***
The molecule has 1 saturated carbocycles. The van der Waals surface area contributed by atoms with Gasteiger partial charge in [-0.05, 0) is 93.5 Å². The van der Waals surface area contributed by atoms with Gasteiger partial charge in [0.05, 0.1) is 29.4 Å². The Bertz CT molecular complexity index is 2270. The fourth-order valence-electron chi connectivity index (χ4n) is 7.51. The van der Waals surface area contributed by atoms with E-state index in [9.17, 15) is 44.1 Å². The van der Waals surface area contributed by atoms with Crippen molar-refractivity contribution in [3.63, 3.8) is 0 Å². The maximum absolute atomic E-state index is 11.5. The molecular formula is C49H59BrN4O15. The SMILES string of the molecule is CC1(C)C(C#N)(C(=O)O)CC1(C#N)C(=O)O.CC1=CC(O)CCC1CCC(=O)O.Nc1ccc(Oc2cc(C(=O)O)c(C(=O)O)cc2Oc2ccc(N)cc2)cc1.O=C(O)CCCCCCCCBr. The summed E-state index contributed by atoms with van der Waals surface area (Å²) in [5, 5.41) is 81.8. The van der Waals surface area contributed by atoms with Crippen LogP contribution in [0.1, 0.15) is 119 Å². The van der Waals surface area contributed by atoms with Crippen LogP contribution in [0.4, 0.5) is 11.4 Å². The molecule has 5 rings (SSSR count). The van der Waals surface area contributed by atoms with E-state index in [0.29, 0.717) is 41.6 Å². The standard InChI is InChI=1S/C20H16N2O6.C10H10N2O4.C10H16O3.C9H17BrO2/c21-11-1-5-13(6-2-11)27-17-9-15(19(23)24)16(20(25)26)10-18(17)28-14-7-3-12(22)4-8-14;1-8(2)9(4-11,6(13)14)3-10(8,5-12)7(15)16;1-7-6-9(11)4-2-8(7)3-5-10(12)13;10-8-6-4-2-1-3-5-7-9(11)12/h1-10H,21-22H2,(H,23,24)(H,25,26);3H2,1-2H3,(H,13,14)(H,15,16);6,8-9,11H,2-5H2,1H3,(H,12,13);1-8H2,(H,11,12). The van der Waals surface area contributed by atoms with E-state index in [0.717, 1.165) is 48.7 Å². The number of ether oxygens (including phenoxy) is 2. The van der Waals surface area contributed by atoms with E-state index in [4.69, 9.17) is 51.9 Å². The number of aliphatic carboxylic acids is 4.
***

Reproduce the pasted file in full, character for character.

The molecule has 1 saturated carbocycles. The van der Waals surface area contributed by atoms with Gasteiger partial charge in [-0.05, 0) is 93.5 Å². The van der Waals surface area contributed by atoms with Gasteiger partial charge in [0.05, 0.1) is 29.4 Å². The Bertz CT molecular complexity index is 2270. The fourth-order valence-electron chi connectivity index (χ4n) is 7.51. The van der Waals surface area contributed by atoms with E-state index in [9.17, 15) is 44.1 Å². The van der Waals surface area contributed by atoms with Crippen molar-refractivity contribution in [3.63, 3.8) is 0 Å². The maximum absolute atomic E-state index is 11.5. The molecular formula is C49H59BrN4O15. The SMILES string of the molecule is CC1(C)C(C#N)(C(=O)O)CC1(C#N)C(=O)O.CC1=CC(O)CCC1CCC(=O)O.Nc1ccc(Oc2cc(C(=O)O)c(C(=O)O)cc2Oc2ccc(N)cc2)cc1.O=C(O)CCCCCCCCBr. The summed E-state index contributed by atoms with van der Waals surface area (Å²) in [5, 5.41) is 81.8. The van der Waals surface area contributed by atoms with Crippen LogP contribution in [0.1, 0.15) is 119 Å². The van der Waals surface area contributed by atoms with Crippen LogP contribution in [0.4, 0.5) is 11.4 Å². The molecule has 5 rings (SSSR count). The van der Waals surface area contributed by atoms with E-state index in [0.29, 0.717) is 41.6 Å². The standard InChI is InChI=1S/C20H16N2O6.C10H10N2O4.C10H16O3.C9H17BrO2/c21-11-1-5-13(6-2-11)27-17-9-15(19(23)24)16(20(25)26)10-18(17)28-14-7-3-12(22)4-8-14;1-8(2)9(4-11,6(13)14)3-10(8,5-12)7(15)16;1-7-6-9(11)4-2-8(7)3-5-10(12)13;10-8-6-4-2-1-3-5-7-9(11)12/h1-10H,21-22H2,(H,23,24)(H,25,26);3H2,1-2H3,(H,13,14)(H,15,16);6,8-9,11H,2-5H2,1H3,(H,12,13);1-8H2,(H,11,12). The van der Waals surface area contributed by atoms with E-state index in [0.717, 1.165) is 48.7 Å². The number of ether oxygens (including phenoxy) is 2. The van der Waals surface area contributed by atoms with E-state index in [4.69, 9.17) is 51.9 Å². The number of aliphatic carboxylic acids is 4.